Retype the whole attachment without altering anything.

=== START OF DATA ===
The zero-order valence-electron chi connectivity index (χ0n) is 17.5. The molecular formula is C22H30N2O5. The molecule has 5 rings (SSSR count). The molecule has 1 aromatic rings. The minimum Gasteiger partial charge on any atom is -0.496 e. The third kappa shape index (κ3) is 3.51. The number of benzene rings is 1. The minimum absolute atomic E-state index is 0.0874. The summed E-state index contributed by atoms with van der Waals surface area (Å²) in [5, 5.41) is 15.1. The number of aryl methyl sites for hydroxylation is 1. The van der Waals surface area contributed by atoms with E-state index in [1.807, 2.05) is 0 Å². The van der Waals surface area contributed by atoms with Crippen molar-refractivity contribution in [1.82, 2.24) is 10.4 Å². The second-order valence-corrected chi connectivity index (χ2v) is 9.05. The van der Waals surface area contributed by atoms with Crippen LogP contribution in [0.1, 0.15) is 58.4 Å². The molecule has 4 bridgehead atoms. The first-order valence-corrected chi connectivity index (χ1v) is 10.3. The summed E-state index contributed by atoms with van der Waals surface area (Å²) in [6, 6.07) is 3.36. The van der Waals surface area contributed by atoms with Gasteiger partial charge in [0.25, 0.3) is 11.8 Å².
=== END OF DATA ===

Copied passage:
The zero-order valence-electron chi connectivity index (χ0n) is 17.5. The molecular formula is C22H30N2O5. The molecule has 5 rings (SSSR count). The molecule has 1 aromatic rings. The minimum Gasteiger partial charge on any atom is -0.496 e. The third kappa shape index (κ3) is 3.51. The number of benzene rings is 1. The minimum absolute atomic E-state index is 0.0874. The summed E-state index contributed by atoms with van der Waals surface area (Å²) in [5, 5.41) is 15.1. The number of aryl methyl sites for hydroxylation is 1. The van der Waals surface area contributed by atoms with E-state index in [1.807, 2.05) is 0 Å². The van der Waals surface area contributed by atoms with Crippen molar-refractivity contribution in [1.82, 2.24) is 10.4 Å². The second-order valence-corrected chi connectivity index (χ2v) is 9.05. The van der Waals surface area contributed by atoms with Crippen LogP contribution in [0.1, 0.15) is 58.4 Å². The molecule has 4 bridgehead atoms. The first-order valence-corrected chi connectivity index (χ1v) is 10.3. The summed E-state index contributed by atoms with van der Waals surface area (Å²) in [6, 6.07) is 3.36. The van der Waals surface area contributed by atoms with Gasteiger partial charge in [0.25, 0.3) is 11.8 Å².